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Solid-State Physics I Shahid Beheshti University, Tehran, Iran Fall semester 2011 Educational team : Hamed Saberi , PowerPoint Presentation
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Solid-State Physics I Shahid Beheshti University, Tehran, Iran Fall semester 2011 Educational team : Hamed Saberi , Ph.D. Massoud Amiri, M.Sc. Mehdi Zahedi, B.E.E . Lecture 1: Introduction and motivation Shahrivar 29, 1390. Outline. Part I: Getting to know to each other ...

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Solid-State Physics I

ShahidBeheshti University, Tehran, Iran

Fall semester 2011

Educational team:

HamedSaberi, Ph.D.

Massoud Amiri, M.Sc.

Mehdi Zahedi, B.E.E.

Lecture 1: Introduction and motivation

Shahrivar 29, 1390


Part I: Getting to know to each other ...

Part II: Introduction to the course subject: "More is different!"

Solid-state physics: the advent

Solid-state/condensed matter physics: main features and the significance

Solid-state physics and emerging technologies

Solid-state/condensed-matter tradition

Solid-state "friends": Cross-fertilization

Part III: Course outline and organization

Course objective

Course "space-time"

Teaching style

Textbooks and syllabus

Grading/evaluation policy

Tutorial sessions

Genral tips to succeed in this course

getting to know to each other
Getting to know to each other …

And you?

  • Name:
  • Institute :
  • Field of specialization:
  • Main science interests:


1381: BSc in atomic and molecular Physics, Sharif University of Technology, Tehran, Iran

1383: MSc in theoretical condensed matter physics, Shahid Beheshti University, under F. Ebrahimi, Tehran, Iran

2009: PhD in theoretical condensed matter physics, University of Munich (LMU), under J. von Deflt & E. Solano, Munich, Germany

2009-2011: Post-docs at LMU, UPV Bilbao and Regensburg

Research interests:

Numerical calculations for strongly correlated systems

Quantum information processing

Mesoscopic Physics: Quantum transport theory and spin electronics


Part II: Introduction to the course subject

What is solid-state physics all about?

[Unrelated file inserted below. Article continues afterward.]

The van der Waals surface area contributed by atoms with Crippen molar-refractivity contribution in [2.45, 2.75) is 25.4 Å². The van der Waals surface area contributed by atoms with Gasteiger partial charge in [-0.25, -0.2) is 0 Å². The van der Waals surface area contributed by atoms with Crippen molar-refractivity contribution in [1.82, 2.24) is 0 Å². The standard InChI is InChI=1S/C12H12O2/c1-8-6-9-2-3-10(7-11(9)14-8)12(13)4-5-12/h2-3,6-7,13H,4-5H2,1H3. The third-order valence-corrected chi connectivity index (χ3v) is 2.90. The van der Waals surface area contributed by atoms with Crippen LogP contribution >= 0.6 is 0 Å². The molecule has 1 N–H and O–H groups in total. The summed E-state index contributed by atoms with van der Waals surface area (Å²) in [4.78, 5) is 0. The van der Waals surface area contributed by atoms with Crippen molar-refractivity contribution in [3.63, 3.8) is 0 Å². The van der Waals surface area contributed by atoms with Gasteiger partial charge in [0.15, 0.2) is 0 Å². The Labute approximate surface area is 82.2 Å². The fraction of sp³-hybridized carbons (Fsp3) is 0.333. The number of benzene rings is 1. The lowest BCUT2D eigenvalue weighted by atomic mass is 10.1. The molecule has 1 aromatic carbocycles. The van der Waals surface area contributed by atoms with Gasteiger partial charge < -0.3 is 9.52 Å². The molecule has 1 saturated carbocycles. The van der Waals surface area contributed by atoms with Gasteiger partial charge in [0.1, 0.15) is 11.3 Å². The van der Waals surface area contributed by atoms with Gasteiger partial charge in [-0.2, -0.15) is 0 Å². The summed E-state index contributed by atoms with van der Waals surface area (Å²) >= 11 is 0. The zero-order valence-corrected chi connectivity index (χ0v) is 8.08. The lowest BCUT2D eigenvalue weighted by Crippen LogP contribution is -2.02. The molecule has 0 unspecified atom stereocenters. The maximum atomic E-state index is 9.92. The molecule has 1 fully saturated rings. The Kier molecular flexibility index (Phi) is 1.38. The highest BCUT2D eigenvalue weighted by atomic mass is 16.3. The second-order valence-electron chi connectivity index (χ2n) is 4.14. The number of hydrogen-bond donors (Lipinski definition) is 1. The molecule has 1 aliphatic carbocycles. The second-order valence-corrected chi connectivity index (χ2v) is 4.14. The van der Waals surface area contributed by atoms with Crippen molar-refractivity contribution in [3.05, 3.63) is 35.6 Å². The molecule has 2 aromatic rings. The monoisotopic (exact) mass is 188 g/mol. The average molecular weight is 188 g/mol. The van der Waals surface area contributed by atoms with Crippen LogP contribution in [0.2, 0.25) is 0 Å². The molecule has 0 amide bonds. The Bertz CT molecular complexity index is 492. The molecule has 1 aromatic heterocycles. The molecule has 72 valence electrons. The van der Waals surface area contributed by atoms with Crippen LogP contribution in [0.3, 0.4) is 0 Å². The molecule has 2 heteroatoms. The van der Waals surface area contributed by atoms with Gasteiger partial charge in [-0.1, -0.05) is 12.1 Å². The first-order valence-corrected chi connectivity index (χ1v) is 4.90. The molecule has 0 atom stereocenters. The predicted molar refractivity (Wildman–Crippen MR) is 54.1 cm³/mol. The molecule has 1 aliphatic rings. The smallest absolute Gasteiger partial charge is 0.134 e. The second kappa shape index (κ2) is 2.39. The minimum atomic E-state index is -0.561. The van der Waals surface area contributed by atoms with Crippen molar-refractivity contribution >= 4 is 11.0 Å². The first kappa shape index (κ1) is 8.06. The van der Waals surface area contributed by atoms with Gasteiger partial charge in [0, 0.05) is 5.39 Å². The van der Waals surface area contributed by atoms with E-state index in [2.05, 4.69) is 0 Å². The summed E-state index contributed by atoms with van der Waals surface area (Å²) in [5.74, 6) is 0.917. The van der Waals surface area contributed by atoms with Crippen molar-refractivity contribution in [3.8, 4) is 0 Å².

"More is different!" P.W. Anderson


 2

solid state physics the advent
Solid-state physics: the advent

Solid-state physics studies how the large-scale properties of solid materials result from their atomic-scale properties.

The birth of solid-state physics as a separate field with the publication of Fredrick Seitz’s book, Modern Theory of Solids (1940) coalescing parts of many fields such as metallurgy, crystallography, magnetism, and electronic conduction in solids into the new field of solid-state physics.

About twenty years later: the advent of the term condensed-matter physics, including solid-state but also liquids and a variety of materials in condensed phase like quantum fluids, liquid crystals, complex systems etc

solid state condensed matter phys main features
Solid-state/condensed-matter phys.: main features






Not necessarily!

Collective phenomena, interactions, correlations

Novel collective phenomena: High-temperature superconductivity, superfluidity, Anderson localization, Bose-Einstein condensation (BEC), persistent currents, Mott insulators, Kondo effect, Fractional quantum Hall effect (FQHE) etc

"More is different!": Emergent simplifying properties at a higher level of complexity: crystal symmetry, thermodynamic limit, the laws of statistics etc

solid state physics the significance
Solid-state physics: the significance
  • As the largest branch of condensed-matter physics (CMP), it aims at understanding and explaining macroscopic properties of the materials from interactions among constituent particles.